My background as a matchmaker doesn’t necessarily help me write about relationships, but it did help me build skills that are crucial for a writer to have: asking smart questions, listening well, thinking creatively, using your resources, and building a network.
When you first got to Seventeen, what was on your to-do list?
At first, I pitched and wrote around eight news stories a day. My beats included entertainment, real girls, sexual health, relationships, astrology, and viral news. Over the past two years, especially after I was promoted to assistant features editor, the job has evolved into writing features, working with freelancers, starring in videos, managing the site’s Facebook and Twitter, live-blogging award shows, dabbling in our prom coverage, and so much more. It’s not just that every day is different—literally no two hours back-to-back will be the same. I love that I’m never bored.
What’s a Seventeen published piece you’re most proud of right now and why?
Pretty Little Liars was a cornerstone of the Seventeen brand for the better part of a decade, so we knew the series finale last month was going to be a big deal for our readers. I spent the finale night holed up in the office with our social media editor and our editorial fellow watching the two-hour episode and live-blogging and live-tweeting the whole thing. I loved putting together this feature on Emison’s babies as the episode was actually happening. That night was such a rush. My heart didn’t stop pounding even after I got on the subway to go home. I loved sharing that moment with our readers and producing stories I knew they’d care about.
Can you tell us more about your novel, Playing With Matches?
Playing with Matches (Touchstone, 2018) is a workplace comedy about Sasha Goldberg, a 22-year-old professional matchmaker for an elite dating service in New York City. Sasha trolls for pedigreed catches on Tinder, coaches clients through rejection and heartbreak, and dishes out dating advice to people twice her age. At first, it’s fun—but balancing the demands of her quirky clients with her own messy personal life quickly gets tougher than she expected. My time as a matchmaker actually inspired my first novel!
What’s your best advice for anyone who wants to get into editorial?
Can I go with lots of small pieces of advice instead? Read EVERYTHING. Like, literally, everything. Figure out what sets you apart. Build a portfolio of clips—freelance stories, stories you pitched at your internship, pieces you wrote for school or your campus blog, pieces you publish on your own blog or TinyLetter. Follow writers you admire on Twitter. Buy your own domain name. Learn how publications monetize and profit. Read about what’s going on the industry (did you know that some reporters only report on media? You’ll learn so much from their work!). Cold-email that writer you love and ask her out for coffee. Learn how to budget, since entry-level editorial salaries tend to be very low. Learn about editorial-adjacent fields like social media, video, and PR, and consider interning in those fields. Don’t be afraid to email writers or editors with questions. Don’t be afraid to try something new and weird, even/especially if you’re not 100 percent sure you’ll be good at it.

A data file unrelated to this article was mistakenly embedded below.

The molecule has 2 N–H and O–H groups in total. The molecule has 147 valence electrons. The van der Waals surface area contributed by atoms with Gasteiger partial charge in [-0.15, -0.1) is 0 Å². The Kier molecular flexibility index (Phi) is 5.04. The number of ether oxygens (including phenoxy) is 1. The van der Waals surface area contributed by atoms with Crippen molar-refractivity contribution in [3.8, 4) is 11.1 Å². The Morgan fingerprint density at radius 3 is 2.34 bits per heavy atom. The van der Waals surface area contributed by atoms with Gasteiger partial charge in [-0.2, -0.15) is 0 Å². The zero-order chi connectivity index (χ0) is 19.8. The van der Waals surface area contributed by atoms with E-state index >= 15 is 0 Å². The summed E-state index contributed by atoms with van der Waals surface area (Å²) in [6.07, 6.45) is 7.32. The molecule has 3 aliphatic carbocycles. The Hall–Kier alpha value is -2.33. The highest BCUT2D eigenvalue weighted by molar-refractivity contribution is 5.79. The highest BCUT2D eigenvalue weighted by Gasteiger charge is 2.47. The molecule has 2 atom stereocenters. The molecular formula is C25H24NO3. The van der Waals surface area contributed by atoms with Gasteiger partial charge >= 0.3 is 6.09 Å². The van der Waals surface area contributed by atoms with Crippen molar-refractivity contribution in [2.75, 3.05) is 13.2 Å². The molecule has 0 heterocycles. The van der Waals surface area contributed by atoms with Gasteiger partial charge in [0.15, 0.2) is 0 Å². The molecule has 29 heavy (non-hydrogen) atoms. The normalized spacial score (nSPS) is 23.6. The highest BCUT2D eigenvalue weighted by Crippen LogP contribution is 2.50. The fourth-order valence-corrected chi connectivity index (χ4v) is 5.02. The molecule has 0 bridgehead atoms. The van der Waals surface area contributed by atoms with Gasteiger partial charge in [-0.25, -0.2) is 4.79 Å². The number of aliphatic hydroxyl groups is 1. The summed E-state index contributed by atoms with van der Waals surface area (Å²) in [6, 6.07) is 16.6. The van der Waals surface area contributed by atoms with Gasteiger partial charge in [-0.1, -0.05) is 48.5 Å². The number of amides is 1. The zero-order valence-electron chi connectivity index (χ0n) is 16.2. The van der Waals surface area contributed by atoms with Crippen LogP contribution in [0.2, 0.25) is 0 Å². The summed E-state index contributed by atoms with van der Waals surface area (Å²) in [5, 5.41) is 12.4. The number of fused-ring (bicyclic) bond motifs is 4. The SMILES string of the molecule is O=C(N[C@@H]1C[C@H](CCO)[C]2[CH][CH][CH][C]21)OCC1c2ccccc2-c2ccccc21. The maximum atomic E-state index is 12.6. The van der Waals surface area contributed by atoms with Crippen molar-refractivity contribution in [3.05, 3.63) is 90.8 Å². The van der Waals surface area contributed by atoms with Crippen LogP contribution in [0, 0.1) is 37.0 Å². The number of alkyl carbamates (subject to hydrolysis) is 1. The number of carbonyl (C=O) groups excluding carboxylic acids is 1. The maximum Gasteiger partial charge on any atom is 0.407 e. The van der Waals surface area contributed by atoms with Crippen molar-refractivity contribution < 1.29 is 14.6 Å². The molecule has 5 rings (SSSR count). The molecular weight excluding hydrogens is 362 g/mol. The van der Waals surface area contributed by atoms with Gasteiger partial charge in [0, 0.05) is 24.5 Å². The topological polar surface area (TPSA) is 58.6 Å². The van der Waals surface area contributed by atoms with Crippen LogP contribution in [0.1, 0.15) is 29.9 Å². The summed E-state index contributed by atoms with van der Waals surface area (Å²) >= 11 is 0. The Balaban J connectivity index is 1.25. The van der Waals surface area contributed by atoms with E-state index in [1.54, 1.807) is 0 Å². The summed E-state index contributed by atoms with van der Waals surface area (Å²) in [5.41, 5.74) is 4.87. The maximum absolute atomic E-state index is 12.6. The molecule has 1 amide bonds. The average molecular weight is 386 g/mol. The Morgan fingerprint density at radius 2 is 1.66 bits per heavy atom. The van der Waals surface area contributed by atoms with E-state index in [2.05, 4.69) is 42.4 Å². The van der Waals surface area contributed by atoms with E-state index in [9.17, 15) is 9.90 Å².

You’re an editor extraordinaire, published author, and you also run an amazing Gossip Girl-inspired Twitter account—whew! What are your tips for figuring out how to handle your work/life balance?
I keep a very regular schedule and I multitask (ex: I write my newsletter every Monday night while watching The Bachelor). I schedule in time to hang out with friends and relax. When I feel drained, I turn off my phone, sit in a hot bathtub, drink a glass of wine, and read a book—it’s like the world disappears for an hour.
I’m working on eating green things and going to the gym and staying hydrated, because I’ve heard rumors that these things will make me feel more like a human and less like a zombie. The verdict is still out.
Follow Hannah on Twitter and Instagram.
Photo: Elyssa Goodman
Heather Taylor is a former entertainment writer turned brand mascot aficionado (and head writer) for Advertising Week’s Icon Blog. She shares her thoughts on pop culture at HelloGiggles and has been published in Brit + Co, The Drum, and BettyConfidential. Chat with her about anything from SNL to the Pillsbury Doughboy on Twitter @howveryheather. GIFs highly encouraged.